Will Roy Cohn Save Donald Trump’s Hide One Last Time?

Sitting still for hours on end in a chilly, drab courtroom, unable to speak his mind, forced to listen to people say objectionable things about him, Donald Trump at a defense table in Manhattan’s Criminal Court may seem as far from his usual domain — the cheering crowds and the trappings of wealth — as could be imagined.

But it was in another courthouse just down the street that Mr. Trump’s wily mentor, Roy Cohn, pulled off one of his greatest legal feats. It was Mr. Cohn who taught Mr. Trump how to manipulate the law, and other people, to his advantage. His ghost now hovers over the former president’s entire legal outlook, influencing proceedings in ways large and small. The outcome in this case may be the final verdict on Mr. Cohn’s brilliant, sinister strategies.

Mr. Trump always admired Mr. Cohn’s bravado and belligerence; Mr. Cohn’s whole worldview seemed to validate the young developer’s crassest instincts. “If you need somebody to get vicious,” Mr. Trump once said, “hire Roy Cohn.” His legal strategy boiled down to: Delay and deny. Don’t hesitate to attack the judge and prosecutor (“I don’t care what the law is; tell me who the judge is” was his most famous line). Address the press every chance you get. And intimidate and ridicule witnesses.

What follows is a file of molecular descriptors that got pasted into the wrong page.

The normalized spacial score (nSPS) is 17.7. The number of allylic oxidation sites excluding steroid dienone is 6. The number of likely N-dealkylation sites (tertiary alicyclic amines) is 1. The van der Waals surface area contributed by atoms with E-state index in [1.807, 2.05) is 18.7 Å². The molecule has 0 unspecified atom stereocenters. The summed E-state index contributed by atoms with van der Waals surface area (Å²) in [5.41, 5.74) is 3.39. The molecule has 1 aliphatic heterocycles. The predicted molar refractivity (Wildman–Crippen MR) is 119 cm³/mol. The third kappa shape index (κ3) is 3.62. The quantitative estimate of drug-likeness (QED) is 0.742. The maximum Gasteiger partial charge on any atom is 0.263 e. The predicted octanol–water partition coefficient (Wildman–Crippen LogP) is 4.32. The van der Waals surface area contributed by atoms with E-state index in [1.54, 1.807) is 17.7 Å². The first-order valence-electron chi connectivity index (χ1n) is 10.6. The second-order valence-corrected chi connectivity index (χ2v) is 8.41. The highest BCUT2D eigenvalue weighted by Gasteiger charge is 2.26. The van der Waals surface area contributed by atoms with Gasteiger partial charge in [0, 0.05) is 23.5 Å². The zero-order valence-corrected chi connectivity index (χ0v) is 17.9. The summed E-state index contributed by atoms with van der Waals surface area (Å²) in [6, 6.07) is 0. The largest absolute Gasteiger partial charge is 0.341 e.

Mr. Trump’s lawyers have aggressively sought every delay possible and called for mistrials or new judges on a regular basis. Of the four criminal proceedings Mr. Trump faces, the one wrapping up now is probably the only case that will be heard before Election Day — and if Mr. Trump wins a second term, all bets are off. He attacked Justice Juan Merchan and witnesses so many times that he has been placed under gag orders — and then fined, when he repeatedly failed to honor them. And as for litigating a case through the media, Mr. Trump went Mr. Cohn one better: He founded his own social media organization, Truth Social, and litigates his cases there.

In the Manhattan case, the defense attorney Todd Blanche went for the jugular when cross-examining Mr. Trump’s former fixer, Michael Cohen, shouting, “The jury doesn’t want to hear what you think happened!” and invoking a disparaging remark that Mr. Cohen had made — about Mr. Blanche himself — with such fidelity that Justice Merchan rebuked him for his profanity. Later, the attorney Susan Necheles sought to shame Stormy Daniels, a porn star, accusing her of “selling” herself and having “a lot of experience making phony stories about sex appear to be real.”

Most recently we learned that the former president would not be taking the witness stand and exposing himself to cross-examination, choosing instead to let a stream of prominent Republicans visitors make his case for him on the courthouse steps. That is the strategy that Mr. Cohn lived by.

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